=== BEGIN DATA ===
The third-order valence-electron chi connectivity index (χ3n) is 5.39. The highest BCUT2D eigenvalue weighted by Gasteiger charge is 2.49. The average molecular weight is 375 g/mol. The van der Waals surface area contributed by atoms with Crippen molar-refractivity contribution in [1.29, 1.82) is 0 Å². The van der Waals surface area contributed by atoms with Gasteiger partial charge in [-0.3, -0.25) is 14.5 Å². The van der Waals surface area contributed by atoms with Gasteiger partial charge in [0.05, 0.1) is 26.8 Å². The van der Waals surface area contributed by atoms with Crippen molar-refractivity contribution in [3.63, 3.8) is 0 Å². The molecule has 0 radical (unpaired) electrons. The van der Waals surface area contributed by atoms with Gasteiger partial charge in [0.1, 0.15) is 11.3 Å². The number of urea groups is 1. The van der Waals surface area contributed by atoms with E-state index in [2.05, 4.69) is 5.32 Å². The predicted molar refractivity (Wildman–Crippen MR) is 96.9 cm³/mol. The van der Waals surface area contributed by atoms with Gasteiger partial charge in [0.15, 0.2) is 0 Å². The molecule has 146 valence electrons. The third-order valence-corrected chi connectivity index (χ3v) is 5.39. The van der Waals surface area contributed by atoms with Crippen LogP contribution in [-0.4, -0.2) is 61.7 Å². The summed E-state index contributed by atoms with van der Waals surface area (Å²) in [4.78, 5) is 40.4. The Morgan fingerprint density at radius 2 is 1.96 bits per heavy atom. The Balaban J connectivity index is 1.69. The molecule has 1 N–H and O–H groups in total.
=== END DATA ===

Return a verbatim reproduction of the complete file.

The third-order valence-electron chi connectivity index (χ3n) is 5.39. The highest BCUT2D eigenvalue weighted by Gasteiger charge is 2.49. The average molecular weight is 375 g/mol. The van der Waals surface area contributed by atoms with Crippen molar-refractivity contribution in [1.29, 1.82) is 0 Å². The van der Waals surface area contributed by atoms with Gasteiger partial charge in [-0.3, -0.25) is 14.5 Å². The van der Waals surface area contributed by atoms with Gasteiger partial charge in [0.05, 0.1) is 26.8 Å². The van der Waals surface area contributed by atoms with Crippen molar-refractivity contribution in [3.63, 3.8) is 0 Å². The molecule has 0 radical (unpaired) electrons. The van der Waals surface area contributed by atoms with Gasteiger partial charge in [0.1, 0.15) is 11.3 Å². The number of urea groups is 1. The van der Waals surface area contributed by atoms with E-state index in [2.05, 4.69) is 5.32 Å². The predicted molar refractivity (Wildman–Crippen MR) is 96.9 cm³/mol. The van der Waals surface area contributed by atoms with Gasteiger partial charge in [0.15, 0.2) is 0 Å². The molecule has 146 valence electrons. The third-order valence-corrected chi connectivity index (χ3v) is 5.39. The van der Waals surface area contributed by atoms with Crippen LogP contribution in [-0.4, -0.2) is 61.7 Å². The summed E-state index contributed by atoms with van der Waals surface area (Å²) in [4.78, 5) is 40.4. The Morgan fingerprint density at radius 2 is 1.96 bits per heavy atom. The Balaban J connectivity index is 1.69. The molecule has 1 N–H and O–H groups in total.